Faithfulness, much less thankfulness in the face of the unknown, whether medical, spiritual or emotional is a challenge.  I have known many of you who have entered into the “border land between health and sickness” and have struggled to remain hopeful.  You work to understand the language, the nuance and culture of the medical world, but you just do not resemble yourself in that place. The border land is a “no man’s land” where you must stay there, while others, including your care givers, family and friends can come and go.  You are captive to your own thoughts, worries, fears that no one else can really understand.  In your own most desperate moments, your voice cries out, “Jesus, have master on me.”  My friends, trust that God still comes to meet you.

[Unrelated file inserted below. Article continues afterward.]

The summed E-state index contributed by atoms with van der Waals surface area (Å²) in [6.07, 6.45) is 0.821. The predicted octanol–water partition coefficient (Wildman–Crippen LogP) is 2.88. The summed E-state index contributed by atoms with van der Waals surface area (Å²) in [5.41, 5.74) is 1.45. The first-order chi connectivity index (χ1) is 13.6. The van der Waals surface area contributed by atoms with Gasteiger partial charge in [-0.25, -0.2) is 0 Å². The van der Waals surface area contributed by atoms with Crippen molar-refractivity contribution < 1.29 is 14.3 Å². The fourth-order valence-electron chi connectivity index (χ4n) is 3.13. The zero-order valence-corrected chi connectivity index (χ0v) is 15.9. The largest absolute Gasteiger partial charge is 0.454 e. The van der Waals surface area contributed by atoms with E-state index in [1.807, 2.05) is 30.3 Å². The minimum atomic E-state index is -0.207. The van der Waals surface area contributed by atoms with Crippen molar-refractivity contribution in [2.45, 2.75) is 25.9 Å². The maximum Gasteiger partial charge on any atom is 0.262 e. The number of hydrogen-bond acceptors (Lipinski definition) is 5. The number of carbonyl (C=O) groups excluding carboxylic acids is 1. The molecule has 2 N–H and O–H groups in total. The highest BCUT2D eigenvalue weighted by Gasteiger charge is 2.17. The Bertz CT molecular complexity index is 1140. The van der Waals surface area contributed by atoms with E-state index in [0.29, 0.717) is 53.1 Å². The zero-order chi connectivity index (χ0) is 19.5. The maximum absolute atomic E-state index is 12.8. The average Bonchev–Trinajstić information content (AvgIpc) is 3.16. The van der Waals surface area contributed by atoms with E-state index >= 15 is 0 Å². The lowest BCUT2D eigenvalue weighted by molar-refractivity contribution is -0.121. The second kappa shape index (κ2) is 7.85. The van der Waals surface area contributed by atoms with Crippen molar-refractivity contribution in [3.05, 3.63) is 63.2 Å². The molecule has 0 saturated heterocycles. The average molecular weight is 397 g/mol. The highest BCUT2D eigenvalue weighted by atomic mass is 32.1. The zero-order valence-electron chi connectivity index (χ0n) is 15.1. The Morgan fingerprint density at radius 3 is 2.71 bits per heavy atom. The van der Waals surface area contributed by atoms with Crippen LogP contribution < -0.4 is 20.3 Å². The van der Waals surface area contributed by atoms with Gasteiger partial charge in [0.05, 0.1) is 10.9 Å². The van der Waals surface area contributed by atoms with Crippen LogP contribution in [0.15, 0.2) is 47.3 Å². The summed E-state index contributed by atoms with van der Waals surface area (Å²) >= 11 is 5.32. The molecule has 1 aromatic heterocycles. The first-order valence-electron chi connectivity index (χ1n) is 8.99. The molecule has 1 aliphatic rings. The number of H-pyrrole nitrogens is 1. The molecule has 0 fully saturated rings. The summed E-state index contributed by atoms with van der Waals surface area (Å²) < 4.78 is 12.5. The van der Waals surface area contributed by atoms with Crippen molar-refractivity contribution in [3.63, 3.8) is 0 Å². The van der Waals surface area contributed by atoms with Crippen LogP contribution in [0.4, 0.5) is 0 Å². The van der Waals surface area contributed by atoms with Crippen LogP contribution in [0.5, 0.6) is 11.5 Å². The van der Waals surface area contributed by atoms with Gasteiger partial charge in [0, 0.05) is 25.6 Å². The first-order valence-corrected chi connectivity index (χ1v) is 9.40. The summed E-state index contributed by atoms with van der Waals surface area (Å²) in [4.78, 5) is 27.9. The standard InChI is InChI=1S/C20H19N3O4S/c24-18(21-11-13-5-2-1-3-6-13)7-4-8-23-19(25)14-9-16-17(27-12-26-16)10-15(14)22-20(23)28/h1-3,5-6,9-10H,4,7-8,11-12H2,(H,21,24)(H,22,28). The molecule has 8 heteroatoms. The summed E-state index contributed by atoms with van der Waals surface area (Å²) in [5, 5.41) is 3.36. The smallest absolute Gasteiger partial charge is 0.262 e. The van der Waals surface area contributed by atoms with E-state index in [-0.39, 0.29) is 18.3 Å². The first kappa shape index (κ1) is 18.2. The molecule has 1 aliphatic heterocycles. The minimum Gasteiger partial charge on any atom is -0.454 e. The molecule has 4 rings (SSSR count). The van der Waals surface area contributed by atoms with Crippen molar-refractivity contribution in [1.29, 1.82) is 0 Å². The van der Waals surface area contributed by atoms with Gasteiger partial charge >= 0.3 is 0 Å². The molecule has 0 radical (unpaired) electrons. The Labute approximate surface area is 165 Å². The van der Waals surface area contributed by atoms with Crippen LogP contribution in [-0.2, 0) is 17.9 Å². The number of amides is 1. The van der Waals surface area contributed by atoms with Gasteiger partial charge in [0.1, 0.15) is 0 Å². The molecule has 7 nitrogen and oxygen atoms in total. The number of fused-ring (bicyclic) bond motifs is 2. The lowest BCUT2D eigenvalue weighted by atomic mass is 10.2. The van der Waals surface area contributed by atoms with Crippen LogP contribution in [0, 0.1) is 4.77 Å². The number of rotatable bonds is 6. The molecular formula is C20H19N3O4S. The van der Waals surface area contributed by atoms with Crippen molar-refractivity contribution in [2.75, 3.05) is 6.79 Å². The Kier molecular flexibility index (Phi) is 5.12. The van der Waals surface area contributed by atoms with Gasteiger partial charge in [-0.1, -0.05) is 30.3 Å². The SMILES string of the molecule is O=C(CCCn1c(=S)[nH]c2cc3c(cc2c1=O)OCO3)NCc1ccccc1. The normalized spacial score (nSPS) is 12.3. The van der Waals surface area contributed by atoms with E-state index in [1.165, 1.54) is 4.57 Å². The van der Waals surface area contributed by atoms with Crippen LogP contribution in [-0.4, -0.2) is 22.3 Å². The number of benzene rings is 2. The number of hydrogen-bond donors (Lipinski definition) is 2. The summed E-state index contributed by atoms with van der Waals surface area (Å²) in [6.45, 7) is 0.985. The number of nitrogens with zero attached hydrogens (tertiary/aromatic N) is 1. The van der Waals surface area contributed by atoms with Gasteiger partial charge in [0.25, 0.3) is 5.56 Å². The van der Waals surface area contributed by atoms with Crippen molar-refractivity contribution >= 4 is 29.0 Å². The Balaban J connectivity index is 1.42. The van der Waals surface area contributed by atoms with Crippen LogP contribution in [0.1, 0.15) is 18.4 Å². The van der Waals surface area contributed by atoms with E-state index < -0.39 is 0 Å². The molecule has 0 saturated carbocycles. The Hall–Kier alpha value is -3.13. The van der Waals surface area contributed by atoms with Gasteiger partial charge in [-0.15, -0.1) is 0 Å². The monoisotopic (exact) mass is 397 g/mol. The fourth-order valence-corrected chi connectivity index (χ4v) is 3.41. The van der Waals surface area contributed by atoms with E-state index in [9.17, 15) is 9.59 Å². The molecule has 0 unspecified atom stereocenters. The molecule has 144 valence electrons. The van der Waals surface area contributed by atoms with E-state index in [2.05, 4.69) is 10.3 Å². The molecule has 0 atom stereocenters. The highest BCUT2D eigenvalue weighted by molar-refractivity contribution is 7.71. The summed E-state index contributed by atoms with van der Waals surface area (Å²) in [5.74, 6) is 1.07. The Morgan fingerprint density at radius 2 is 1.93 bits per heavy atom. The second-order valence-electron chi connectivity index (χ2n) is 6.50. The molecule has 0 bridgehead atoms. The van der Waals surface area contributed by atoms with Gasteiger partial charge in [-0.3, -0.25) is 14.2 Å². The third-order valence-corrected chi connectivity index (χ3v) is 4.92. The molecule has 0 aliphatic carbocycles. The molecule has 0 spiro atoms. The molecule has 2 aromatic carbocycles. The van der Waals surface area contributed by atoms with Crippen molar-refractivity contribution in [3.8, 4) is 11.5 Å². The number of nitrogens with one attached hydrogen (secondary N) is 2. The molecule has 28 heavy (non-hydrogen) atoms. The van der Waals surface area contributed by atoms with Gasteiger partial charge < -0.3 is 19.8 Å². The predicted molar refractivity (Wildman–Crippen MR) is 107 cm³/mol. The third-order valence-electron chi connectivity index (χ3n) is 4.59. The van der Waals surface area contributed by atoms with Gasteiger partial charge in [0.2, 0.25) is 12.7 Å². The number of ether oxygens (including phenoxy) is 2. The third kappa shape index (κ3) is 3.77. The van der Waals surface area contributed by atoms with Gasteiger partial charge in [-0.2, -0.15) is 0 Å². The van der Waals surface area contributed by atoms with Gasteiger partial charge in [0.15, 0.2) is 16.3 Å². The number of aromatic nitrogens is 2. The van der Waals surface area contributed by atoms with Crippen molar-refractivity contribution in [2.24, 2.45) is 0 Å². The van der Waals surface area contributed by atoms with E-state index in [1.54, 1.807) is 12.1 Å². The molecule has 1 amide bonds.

It was into such a broken, border land that Jesus entered and where we continue to walk. That is the good news of the story.  It was a border land for many, where few dare to go, but Jesus was not afraid to enter. When Jesus saw the ten, he said to them, “Go and show yourselves to the priests.”  We do not know what possessed them to get up and go.  They did not resemble themselves, or who they had been.  They still saw the plague of leprosy all about, but still, they got up and went.  They believed. They had faith that it was possible. Someone had spoken directly to them, and they dared to take the next step, to rise up and go. And so as they went, they were healed.